Figure A

The signal strength is a big clue as to the nature of your problem.

If you right-click on the wireless networking icon in the taskbar and select the View Available Wireless Networks command from the resulting menu, you'll see the Wireless Network Connection dialog box. This dialog box displays the SSID of any wireless network on your present channel to which you are not currently connected. If the name of your wireless network shows up on this list, but you can't seem to connect, rest assured that your connection is good and that you have a configuration problem.


An interesting side note is that the Wireless Network Connection dialog box also includes a field where you can enter a WEP key when you try to connect to a wireless network. There have been times when I absolutely could not connect to a particular wireless network unless I went through this dialog box and manually entered the WEP key. After doing so, the network became available to me.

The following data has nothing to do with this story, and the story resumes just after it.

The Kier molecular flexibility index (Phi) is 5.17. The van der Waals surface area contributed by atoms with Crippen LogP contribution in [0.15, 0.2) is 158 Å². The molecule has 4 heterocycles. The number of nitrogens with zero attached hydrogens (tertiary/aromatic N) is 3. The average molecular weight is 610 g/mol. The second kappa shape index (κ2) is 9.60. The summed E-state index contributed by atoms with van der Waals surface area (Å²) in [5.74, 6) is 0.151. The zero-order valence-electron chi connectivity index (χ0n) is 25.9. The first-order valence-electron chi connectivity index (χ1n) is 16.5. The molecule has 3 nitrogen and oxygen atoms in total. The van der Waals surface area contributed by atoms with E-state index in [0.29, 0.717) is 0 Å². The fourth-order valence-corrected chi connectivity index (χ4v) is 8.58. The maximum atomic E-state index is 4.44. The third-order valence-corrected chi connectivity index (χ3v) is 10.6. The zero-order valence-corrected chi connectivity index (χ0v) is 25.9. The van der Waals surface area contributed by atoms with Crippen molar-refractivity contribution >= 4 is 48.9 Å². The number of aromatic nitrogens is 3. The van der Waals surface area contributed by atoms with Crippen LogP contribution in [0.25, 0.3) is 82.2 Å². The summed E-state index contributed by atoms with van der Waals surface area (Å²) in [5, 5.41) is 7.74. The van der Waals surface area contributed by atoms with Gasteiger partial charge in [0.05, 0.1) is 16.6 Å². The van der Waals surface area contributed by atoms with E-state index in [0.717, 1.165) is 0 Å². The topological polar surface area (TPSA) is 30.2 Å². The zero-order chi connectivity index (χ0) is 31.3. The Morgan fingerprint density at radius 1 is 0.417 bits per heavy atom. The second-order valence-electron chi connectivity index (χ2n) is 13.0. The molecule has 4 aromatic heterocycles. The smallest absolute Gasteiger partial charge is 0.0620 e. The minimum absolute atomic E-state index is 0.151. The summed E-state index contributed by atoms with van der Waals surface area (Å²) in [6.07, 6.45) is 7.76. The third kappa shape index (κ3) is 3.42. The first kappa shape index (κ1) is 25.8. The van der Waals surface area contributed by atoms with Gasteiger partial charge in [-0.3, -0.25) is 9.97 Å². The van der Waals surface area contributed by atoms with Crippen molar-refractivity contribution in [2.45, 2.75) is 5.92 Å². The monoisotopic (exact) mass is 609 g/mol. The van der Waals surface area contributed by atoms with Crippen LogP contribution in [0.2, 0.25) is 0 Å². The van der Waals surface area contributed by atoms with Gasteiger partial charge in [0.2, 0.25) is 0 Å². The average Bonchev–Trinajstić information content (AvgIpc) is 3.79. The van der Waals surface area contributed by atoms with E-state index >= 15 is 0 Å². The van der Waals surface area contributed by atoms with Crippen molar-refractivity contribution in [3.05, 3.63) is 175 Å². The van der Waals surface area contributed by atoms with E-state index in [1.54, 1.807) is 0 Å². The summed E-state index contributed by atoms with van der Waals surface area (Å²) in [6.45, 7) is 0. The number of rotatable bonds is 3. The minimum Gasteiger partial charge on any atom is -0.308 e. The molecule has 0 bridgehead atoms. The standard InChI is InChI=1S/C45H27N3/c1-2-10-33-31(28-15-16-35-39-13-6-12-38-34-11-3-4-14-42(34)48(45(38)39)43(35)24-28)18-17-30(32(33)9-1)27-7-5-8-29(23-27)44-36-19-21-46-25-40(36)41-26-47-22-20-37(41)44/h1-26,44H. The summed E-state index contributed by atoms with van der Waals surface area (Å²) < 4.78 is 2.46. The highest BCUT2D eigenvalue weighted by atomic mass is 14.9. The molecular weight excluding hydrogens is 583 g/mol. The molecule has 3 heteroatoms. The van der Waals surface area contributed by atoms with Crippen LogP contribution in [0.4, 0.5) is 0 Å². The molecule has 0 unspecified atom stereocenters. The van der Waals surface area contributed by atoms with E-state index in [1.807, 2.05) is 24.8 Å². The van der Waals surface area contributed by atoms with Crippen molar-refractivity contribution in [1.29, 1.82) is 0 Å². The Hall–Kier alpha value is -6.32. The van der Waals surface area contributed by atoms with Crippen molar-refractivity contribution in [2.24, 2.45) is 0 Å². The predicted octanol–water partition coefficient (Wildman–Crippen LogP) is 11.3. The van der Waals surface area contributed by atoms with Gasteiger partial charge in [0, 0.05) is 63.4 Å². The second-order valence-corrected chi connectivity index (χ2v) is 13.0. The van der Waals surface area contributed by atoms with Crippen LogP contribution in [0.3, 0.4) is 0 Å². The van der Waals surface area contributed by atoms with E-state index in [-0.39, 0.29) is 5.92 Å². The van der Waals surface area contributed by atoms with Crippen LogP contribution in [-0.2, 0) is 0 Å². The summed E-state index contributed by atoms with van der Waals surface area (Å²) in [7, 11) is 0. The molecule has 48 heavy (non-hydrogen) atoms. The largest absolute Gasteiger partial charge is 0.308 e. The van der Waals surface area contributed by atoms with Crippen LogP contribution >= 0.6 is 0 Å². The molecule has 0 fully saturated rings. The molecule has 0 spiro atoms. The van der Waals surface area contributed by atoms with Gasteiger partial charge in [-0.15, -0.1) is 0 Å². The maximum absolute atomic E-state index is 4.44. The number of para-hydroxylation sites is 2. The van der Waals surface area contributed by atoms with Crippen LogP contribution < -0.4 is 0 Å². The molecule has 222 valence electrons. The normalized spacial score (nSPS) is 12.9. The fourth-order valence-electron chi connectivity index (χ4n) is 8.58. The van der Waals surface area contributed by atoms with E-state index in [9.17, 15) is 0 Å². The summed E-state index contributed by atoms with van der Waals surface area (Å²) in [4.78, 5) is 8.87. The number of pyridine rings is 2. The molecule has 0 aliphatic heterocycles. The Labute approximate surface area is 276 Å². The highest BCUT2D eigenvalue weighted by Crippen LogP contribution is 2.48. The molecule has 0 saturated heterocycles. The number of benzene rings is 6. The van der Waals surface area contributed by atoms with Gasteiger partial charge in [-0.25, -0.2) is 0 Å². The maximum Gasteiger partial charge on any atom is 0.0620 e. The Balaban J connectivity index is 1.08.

DHCP configuration issues

Another tricky problem that can prevent you from successfully interacting with a wireless network is a DHCP configuration error. The DHCP server that you connect to can play a major role in whether you are able to use a wireless network.

Many of the newer access points have an integrated DHCP server. Typically, these access points assign the 192.168.0.x address range to clients. Often, DHCP access points will not accept connections from clients to which they have not issued an IP address. This means that clients with static IP addresses or clients that might have somehow acquired an IP address from another DHCP server could be unable to connect to the access point.

The first time I installed an integrated DHCP server access point onto my network, I decided to allow the access point to assign IP addresses to my wireless clients. However, my network uses the 147.100.X.Y address range. This meant that although wireless clients were able to communicate with the access point and were able to acquire an IP address, they were unable to interact with the rest of my network because of the IP address range mismatch.

There are two solutions to this problem:

  • Disable the access point's DHCP services and allow the wireless client to lease an IP address from a normal DHCP server.